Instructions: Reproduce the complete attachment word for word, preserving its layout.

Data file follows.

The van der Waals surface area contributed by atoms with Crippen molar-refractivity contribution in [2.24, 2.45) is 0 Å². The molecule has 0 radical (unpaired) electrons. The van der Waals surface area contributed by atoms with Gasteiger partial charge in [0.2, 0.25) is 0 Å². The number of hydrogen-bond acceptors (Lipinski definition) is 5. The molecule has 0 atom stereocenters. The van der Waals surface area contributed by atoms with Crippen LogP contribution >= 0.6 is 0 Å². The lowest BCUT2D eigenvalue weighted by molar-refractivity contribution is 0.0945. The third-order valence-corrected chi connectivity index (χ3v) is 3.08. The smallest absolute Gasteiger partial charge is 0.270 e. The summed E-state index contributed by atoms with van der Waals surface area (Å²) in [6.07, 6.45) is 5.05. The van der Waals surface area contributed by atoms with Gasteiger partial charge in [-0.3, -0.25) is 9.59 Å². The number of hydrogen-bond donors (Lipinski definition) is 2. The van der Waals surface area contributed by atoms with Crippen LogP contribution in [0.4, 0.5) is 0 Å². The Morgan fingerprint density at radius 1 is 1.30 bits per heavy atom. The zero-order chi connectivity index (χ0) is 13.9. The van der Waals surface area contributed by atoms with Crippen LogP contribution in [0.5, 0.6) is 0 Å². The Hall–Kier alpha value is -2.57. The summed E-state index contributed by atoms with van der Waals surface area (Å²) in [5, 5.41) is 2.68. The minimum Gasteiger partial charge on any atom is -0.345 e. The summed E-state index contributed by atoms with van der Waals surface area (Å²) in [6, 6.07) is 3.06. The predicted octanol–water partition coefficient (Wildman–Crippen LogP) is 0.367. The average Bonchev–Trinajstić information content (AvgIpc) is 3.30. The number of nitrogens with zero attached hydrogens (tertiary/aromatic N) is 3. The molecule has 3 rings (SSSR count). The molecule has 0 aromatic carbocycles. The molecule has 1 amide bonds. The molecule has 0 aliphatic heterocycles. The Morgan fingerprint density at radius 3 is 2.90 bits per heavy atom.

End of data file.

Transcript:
The van der Waals surface area contributed by atoms with Crippen molar-refractivity contribution in [2.24, 2.45) is 0 Å². The molecule has 0 radical (unpaired) electrons. The van der Waals surface area contributed by atoms with Gasteiger partial charge in [0.2, 0.25) is 0 Å². The number of hydrogen-bond acceptors (Lipinski definition) is 5. The molecule has 0 atom stereocenters. The van der Waals surface area contributed by atoms with Crippen LogP contribution >= 0.6 is 0 Å². The lowest BCUT2D eigenvalue weighted by molar-refractivity contribution is 0.0945. The third-order valence-corrected chi connectivity index (χ3v) is 3.08. The smallest absolute Gasteiger partial charge is 0.270 e. The summed E-state index contributed by atoms with van der Waals surface area (Å²) in [6.07, 6.45) is 5.05. The van der Waals surface area contributed by atoms with Gasteiger partial charge in [-0.3, -0.25) is 9.59 Å². The number of hydrogen-bond donors (Lipinski definition) is 2. The van der Waals surface area contributed by atoms with Crippen LogP contribution in [0.4, 0.5) is 0 Å². The Morgan fingerprint density at radius 1 is 1.30 bits per heavy atom. The zero-order chi connectivity index (χ0) is 13.9. The van der Waals surface area contributed by atoms with Crippen LogP contribution in [0.5, 0.6) is 0 Å². The Hall–Kier alpha value is -2.57. The summed E-state index contributed by atoms with van der Waals surface area (Å²) in [5, 5.41) is 2.68. The minimum Gasteiger partial charge on any atom is -0.345 e. The summed E-state index contributed by atoms with van der Waals surface area (Å²) in [6, 6.07) is 3.06. The predicted octanol–water partition coefficient (Wildman–Crippen LogP) is 0.367. The average Bonchev–Trinajstić information content (AvgIpc) is 3.30. The number of nitrogens with zero attached hydrogens (tertiary/aromatic N) is 3. The molecule has 3 rings (SSSR count). The molecule has 0 aromatic carbocycles. The molecule has 1 amide bonds. The molecule has 0 aliphatic heterocycles. The Morgan fingerprint density at radius 3 is 2.90 bits per heavy atom.